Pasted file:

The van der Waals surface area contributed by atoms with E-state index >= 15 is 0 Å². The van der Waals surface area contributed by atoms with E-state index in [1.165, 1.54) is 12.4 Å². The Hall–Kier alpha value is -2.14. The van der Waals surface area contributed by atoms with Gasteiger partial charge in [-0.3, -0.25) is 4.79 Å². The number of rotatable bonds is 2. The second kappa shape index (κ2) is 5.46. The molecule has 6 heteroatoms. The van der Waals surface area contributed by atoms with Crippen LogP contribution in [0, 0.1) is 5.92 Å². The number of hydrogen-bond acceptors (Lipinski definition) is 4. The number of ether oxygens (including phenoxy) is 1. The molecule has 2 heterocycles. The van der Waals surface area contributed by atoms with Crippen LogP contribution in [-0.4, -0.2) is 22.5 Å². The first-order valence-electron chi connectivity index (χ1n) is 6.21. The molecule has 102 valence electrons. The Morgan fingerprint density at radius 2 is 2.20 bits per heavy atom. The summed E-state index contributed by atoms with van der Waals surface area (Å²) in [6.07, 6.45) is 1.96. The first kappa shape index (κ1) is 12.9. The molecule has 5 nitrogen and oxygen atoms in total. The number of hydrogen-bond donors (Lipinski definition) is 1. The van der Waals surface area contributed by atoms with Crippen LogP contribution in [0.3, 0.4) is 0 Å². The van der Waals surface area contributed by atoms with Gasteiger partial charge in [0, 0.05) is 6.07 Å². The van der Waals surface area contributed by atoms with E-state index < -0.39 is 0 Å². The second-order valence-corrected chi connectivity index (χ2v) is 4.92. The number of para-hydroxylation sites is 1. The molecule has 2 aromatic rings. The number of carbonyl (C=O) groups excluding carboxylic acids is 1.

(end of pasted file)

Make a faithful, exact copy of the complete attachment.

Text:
The van der Waals surface area contributed by atoms with E-state index >= 15 is 0 Å². The van der Waals surface area contributed by atoms with E-state index in [1.165, 1.54) is 12.4 Å². The Hall–Kier alpha value is -2.14. The van der Waals surface area contributed by atoms with Gasteiger partial charge in [-0.3, -0.25) is 4.79 Å². The number of rotatable bonds is 2. The second kappa shape index (κ2) is 5.46. The molecule has 6 heteroatoms. The van der Waals surface area contributed by atoms with Crippen LogP contribution in [0, 0.1) is 5.92 Å². The number of hydrogen-bond acceptors (Lipinski definition) is 4. The number of ether oxygens (including phenoxy) is 1. The molecule has 2 heterocycles. The van der Waals surface area contributed by atoms with Crippen LogP contribution in [-0.4, -0.2) is 22.5 Å². The first-order valence-electron chi connectivity index (χ1n) is 6.21. The molecule has 102 valence electrons. The Morgan fingerprint density at radius 2 is 2.20 bits per heavy atom. The summed E-state index contributed by atoms with van der Waals surface area (Å²) in [6.07, 6.45) is 1.96. The first kappa shape index (κ1) is 12.9. The molecule has 5 nitrogen and oxygen atoms in total. The number of hydrogen-bond donors (Lipinski definition) is 1. The van der Waals surface area contributed by atoms with Crippen LogP contribution in [0.3, 0.4) is 0 Å². The van der Waals surface area contributed by atoms with Gasteiger partial charge in [0, 0.05) is 6.07 Å². The van der Waals surface area contributed by atoms with E-state index < -0.39 is 0 Å². The second-order valence-corrected chi connectivity index (χ2v) is 4.92. The number of para-hydroxylation sites is 1. The molecule has 2 aromatic rings. The number of carbonyl (C=O) groups excluding carboxylic acids is 1.